This week sees the Fespa show hit the road again, this time in Cologne. Fespa shows are normally a good snapshot of what’s happening in the wide format world, with just about everybody in the industry from around the world getting together. Having survived the dubious pleasures of an early morning Ryanair flight, here are a few observations from the first day of the Fespa show.
There are quite a few visitors though the show doesn’t feel overly crowded and some of the exhibitors have described it as quiet, though this is not unusual for the first day of a big show, particularly on a Monday.
There’s lots of new kit to see at the show, though not much actual news as most things have been pre-announced and already covered. One exception is EFI, which announced the HSr, which is essentially a development of the HS100 Pro. Scott Schinlever, the general manager of EFI’s Inkjet solutions, says: “We have configured it so that it’s focused more on roll to roll.” As a result it can produce up to 297sqm/hr. There’s also a new orange and violet inkset for the HS100 Pro. In addition, EFI has now added its Ultradrop greyscale printing to its GS series with a GS5500, with a 7 picolitre drop size, and GS5250, which has a 12 picolitre drop size. EFI has also added an option for its SuperDrop UV ink, which is suitable for thermoforming, to the H1625 LED printer.
Mimaki announced a new dye sub printer, the TS300P, a 1.8m wide machine designed to print to transfer paper. The key to it appears to be a new printhead, which comes from Panasonic, though nobody at Mimaki wants to confirm this. The head has two rows of 200 nozzles, which overlap to produce a native resolution of 360dpi. It has a very wide 5.6cm print swathe and uses Mimaki’s MAPS4 interleafing system, to print at up to 115sqm/hr.
Not to be outdown, Epson has updated its textile offering with a new SureColor F9200, which features a new HDK black ink. This is said to a high density ink that can cut overall ink consumption. The F9200 printer can print at up to 97 sqm/hr and is available from October.
Bordeaux announced a new direction in its third-party inks, with the inksets now matched to specific printer models. There are inksets for solvent, eco-solvent and UV printers, including the Canon Arizona. Interestingly, Bordeaux’s marketing manager Guy Evron portrayed printer warranties as a nuisance for users, forcing them to stick with the OEM inks.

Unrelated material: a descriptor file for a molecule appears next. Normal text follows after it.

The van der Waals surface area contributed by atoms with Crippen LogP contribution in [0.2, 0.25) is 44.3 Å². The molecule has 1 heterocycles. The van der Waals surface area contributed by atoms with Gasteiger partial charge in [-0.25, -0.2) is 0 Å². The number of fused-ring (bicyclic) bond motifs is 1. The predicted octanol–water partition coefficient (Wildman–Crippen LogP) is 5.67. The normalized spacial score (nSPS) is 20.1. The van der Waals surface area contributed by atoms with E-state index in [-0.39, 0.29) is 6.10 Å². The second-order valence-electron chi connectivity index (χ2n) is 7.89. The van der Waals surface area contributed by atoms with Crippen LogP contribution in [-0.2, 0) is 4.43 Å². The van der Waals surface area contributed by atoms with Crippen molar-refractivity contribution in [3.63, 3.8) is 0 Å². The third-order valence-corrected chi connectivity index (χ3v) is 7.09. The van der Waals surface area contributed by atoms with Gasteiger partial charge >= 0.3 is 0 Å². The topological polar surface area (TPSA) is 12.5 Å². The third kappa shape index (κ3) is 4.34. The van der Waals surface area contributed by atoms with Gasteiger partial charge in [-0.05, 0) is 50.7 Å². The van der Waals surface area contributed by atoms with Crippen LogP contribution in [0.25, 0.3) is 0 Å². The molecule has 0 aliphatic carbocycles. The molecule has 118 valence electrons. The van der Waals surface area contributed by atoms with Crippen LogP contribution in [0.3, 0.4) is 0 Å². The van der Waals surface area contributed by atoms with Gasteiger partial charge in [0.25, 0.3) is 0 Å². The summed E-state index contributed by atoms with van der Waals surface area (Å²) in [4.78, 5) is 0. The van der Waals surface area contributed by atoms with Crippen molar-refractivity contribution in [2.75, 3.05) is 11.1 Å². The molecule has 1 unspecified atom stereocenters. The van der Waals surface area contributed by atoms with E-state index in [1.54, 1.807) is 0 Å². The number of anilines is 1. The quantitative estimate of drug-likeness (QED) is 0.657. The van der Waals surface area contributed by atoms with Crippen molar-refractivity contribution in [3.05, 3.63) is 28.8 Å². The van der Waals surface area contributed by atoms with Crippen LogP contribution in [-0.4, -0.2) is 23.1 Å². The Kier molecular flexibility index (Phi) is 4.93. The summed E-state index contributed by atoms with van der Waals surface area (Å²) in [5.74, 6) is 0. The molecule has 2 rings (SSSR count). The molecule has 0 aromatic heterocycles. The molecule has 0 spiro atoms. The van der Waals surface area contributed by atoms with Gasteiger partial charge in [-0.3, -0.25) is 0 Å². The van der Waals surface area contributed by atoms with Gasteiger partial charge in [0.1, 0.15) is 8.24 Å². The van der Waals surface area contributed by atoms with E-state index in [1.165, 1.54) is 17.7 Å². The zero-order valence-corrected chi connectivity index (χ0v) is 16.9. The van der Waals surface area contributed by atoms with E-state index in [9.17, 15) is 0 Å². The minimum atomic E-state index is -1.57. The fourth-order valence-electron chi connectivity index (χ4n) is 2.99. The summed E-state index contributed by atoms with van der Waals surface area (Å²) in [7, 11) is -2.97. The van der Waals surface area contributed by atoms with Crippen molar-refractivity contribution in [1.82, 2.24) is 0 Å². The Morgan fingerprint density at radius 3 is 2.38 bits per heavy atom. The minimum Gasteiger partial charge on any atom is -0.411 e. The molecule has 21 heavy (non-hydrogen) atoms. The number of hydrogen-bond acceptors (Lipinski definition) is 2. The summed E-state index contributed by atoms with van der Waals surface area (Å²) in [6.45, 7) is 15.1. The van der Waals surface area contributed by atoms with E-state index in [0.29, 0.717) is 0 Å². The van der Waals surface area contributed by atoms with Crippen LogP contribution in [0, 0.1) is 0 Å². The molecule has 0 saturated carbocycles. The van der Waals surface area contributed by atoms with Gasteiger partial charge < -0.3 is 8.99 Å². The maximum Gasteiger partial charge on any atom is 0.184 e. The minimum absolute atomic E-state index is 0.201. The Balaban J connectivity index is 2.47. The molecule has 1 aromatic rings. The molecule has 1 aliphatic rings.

Amongst the other highlights are new printers from Mutoh, as well as a chance to see recently launched printers such as Agfa’s Tauro and Mira. Inktec showed off its new RX5000, essentially a 5m version of the RX3000 roll to roll printer announced earlier.
So far, the main talking point amongst journalists I’ve encountered has been the catering and the lack of coffee in the press centre on Monday morning, which inadvertently boosted the attendance at the HP press conference, at least once the EFI people had left the room and the covers could be whipped off to reveal urns containing a warm liquid somewhat similar to coffee.
HP announced two new latex printers, the 3100, which is a straightforward replacement of the 3000, and the 3500, which is a more upmarket version. This can produce up to 180 sqm/hr and has a split spindle to make it easier to leave two different rolls printing side by side unattended.
As it happens, I dropped by the press centre later that afternoon to discover an overly complicated coffee machine had been installed with various cassettes with several dubious flavours, some of which resemble coffee. One of my colleagues recommended the purple ones and so far her advice has proven good. Better still, there was cake as well. Life is suddenly looking up now that the press centre has WiFi, coffee and cake – all the things needed to sustain life in what passes today for modern journalism.